Russia’s Federal Security Service (FSB) has published a list of military information that is off-limits to foreigners on national security grounds, including nearly every aspect of state space agency Roscosmos that has been plagued by corruption scandals in recent years.
The draft list is not classified but the FSB, acting on President Vladimir Putin’s orders, argues it can be used against Russia by foreign states and organizations.
Among the 61 items on the list, the banned information includes problems that “hinder the development” of Roscosmos; its target programs, funding and deadlines; as well as data on the technical condition and readiness of cosmodromes and other space facilities.
Russia’s space sector has been mired in corruption in recent years, including multimillion-dollar graft during the construction of the new Vostochny cosmodrome in the Far East, a facility that was meant to become a crowning jewel of the country’s space program.
The Kremlin itself has estimated that 11 billion rubles ($150 million) of the 91 billion rubles allocated for Vostochny had been stolen and several officials involved in the project have been jailed.
Prosecutors have said they have uncovered a fraction of $1 billion fraud involving Roscosmos and other state-run space and defense corporations detected in 2018 alone.
In addition to Roscosmos, the FSB has made security officers’ personal data, information on troop movements and military morale off-limits to foreign citizens and entities.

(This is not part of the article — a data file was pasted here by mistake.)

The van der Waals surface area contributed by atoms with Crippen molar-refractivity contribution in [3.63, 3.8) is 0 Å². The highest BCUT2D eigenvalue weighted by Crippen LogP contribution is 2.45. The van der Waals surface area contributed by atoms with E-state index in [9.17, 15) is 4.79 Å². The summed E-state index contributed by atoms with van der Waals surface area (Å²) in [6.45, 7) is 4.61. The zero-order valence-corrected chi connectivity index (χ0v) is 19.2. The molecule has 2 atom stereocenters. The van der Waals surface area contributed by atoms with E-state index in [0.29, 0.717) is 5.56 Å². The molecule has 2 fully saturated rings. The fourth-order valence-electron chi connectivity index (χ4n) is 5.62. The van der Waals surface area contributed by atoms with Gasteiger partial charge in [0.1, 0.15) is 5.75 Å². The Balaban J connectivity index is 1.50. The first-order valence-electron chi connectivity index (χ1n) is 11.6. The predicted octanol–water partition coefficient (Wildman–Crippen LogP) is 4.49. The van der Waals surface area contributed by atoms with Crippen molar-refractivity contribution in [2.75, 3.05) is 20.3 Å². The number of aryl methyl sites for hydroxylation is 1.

The draft’s full title is “List of information on military and Russia’s military-technical activities that can be used against Russian security by a foreign state, its state bodies, an international or foreign organization, foreign citizens or stateless persons.”
A law on countering threats to national security that Putin signed on Dec. 30, 2020, labels any Russian or foreign citizen who obtains that information a “foreign agent.”
The president signed that law days after claiming that former journalist Ivan Safronov was arrested on treason charges because of activities related to his two-month employment at Roscosmos.
The Kremlin later walked back the claim after Roscosmos said Safronov’s treason charges, which carry a maximum prison sentence of 20 years, date back years before Roscosmos chief Dmitry Rogozin appointed the reporter as his adviser.